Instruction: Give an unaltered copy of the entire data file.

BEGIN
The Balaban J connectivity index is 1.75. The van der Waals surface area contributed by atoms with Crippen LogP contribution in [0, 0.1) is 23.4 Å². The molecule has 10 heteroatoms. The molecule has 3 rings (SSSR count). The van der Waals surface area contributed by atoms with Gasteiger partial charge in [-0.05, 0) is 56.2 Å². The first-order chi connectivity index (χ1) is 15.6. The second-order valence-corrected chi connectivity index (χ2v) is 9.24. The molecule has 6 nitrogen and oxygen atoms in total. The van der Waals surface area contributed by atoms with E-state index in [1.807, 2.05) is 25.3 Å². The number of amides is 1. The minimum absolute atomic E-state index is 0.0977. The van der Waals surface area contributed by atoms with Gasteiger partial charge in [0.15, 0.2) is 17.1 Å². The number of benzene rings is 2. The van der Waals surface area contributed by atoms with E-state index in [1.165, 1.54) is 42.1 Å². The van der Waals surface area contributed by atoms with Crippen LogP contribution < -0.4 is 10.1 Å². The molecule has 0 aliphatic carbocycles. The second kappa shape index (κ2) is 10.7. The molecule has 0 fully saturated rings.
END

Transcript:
The Balaban J connectivity index is 1.75. The van der Waals surface area contributed by atoms with Crippen LogP contribution in [0, 0.1) is 23.4 Å². The molecule has 10 heteroatoms. The molecule has 3 rings (SSSR count). The van der Waals surface area contributed by atoms with Gasteiger partial charge in [-0.05, 0) is 56.2 Å². The first-order chi connectivity index (χ1) is 15.6. The second-order valence-corrected chi connectivity index (χ2v) is 9.24. The molecule has 6 nitrogen and oxygen atoms in total. The van der Waals surface area contributed by atoms with E-state index in [1.807, 2.05) is 25.3 Å². The number of amides is 1. The minimum absolute atomic E-state index is 0.0977. The van der Waals surface area contributed by atoms with Gasteiger partial charge in [0.15, 0.2) is 17.1 Å². The number of benzene rings is 2. The van der Waals surface area contributed by atoms with E-state index in [1.165, 1.54) is 42.1 Å². The van der Waals surface area contributed by atoms with Crippen LogP contribution < -0.4 is 10.1 Å². The molecule has 0 aliphatic carbocycles. The second kappa shape index (κ2) is 10.7. The molecule has 0 fully saturated rings.